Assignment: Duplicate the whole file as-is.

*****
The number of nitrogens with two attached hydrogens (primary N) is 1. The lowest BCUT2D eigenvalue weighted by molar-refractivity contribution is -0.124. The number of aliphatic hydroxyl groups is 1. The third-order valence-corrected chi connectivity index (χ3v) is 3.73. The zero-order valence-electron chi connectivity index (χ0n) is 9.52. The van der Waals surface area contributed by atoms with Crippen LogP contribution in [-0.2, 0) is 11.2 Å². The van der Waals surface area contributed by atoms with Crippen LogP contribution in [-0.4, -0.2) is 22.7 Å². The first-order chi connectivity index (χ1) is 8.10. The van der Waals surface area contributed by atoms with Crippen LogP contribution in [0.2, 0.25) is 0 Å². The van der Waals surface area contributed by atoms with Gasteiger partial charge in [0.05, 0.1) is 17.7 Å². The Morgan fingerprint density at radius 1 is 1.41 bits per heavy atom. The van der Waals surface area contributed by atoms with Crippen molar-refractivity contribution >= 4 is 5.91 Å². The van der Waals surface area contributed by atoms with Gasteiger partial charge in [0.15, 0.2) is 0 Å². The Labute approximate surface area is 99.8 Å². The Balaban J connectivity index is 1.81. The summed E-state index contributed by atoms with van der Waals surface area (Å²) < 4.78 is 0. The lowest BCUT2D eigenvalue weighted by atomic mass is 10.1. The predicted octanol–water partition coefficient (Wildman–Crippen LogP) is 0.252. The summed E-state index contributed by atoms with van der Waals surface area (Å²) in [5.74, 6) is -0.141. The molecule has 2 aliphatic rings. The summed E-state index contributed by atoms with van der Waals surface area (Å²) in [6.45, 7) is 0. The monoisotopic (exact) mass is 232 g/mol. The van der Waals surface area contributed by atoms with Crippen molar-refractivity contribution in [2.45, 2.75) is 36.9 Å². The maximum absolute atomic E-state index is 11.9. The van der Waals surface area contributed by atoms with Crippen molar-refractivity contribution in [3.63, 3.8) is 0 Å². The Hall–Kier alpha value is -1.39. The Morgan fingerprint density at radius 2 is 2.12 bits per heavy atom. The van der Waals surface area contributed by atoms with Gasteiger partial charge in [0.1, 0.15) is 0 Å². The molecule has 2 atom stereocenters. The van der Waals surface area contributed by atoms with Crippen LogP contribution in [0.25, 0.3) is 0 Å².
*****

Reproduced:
The number of nitrogens with two attached hydrogens (primary N) is 1. The lowest BCUT2D eigenvalue weighted by molar-refractivity contribution is -0.124. The number of aliphatic hydroxyl groups is 1. The third-order valence-corrected chi connectivity index (χ3v) is 3.73. The zero-order valence-electron chi connectivity index (χ0n) is 9.52. The van der Waals surface area contributed by atoms with Crippen LogP contribution in [-0.2, 0) is 11.2 Å². The van der Waals surface area contributed by atoms with Crippen LogP contribution in [-0.4, -0.2) is 22.7 Å². The first-order chi connectivity index (χ1) is 8.10. The van der Waals surface area contributed by atoms with Crippen LogP contribution in [0.2, 0.25) is 0 Å². The van der Waals surface area contributed by atoms with Gasteiger partial charge in [0.05, 0.1) is 17.7 Å². The Morgan fingerprint density at radius 1 is 1.41 bits per heavy atom. The van der Waals surface area contributed by atoms with Crippen molar-refractivity contribution >= 4 is 5.91 Å². The van der Waals surface area contributed by atoms with Gasteiger partial charge in [0.15, 0.2) is 0 Å². The Labute approximate surface area is 99.8 Å². The Balaban J connectivity index is 1.81. The summed E-state index contributed by atoms with van der Waals surface area (Å²) < 4.78 is 0. The lowest BCUT2D eigenvalue weighted by atomic mass is 10.1. The predicted octanol–water partition coefficient (Wildman–Crippen LogP) is 0.252. The summed E-state index contributed by atoms with van der Waals surface area (Å²) in [5.74, 6) is -0.141. The molecule has 2 aliphatic rings. The summed E-state index contributed by atoms with van der Waals surface area (Å²) in [6.45, 7) is 0. The monoisotopic (exact) mass is 232 g/mol. The van der Waals surface area contributed by atoms with Crippen molar-refractivity contribution in [2.45, 2.75) is 36.9 Å². The maximum absolute atomic E-state index is 11.9. The van der Waals surface area contributed by atoms with Crippen molar-refractivity contribution in [3.63, 3.8) is 0 Å². The Hall–Kier alpha value is -1.39. The Morgan fingerprint density at radius 2 is 2.12 bits per heavy atom. The van der Waals surface area contributed by atoms with Gasteiger partial charge in [0.1, 0.15) is 0 Å². The molecule has 2 atom stereocenters. The van der Waals surface area contributed by atoms with Crippen LogP contribution in [0.25, 0.3) is 0 Å².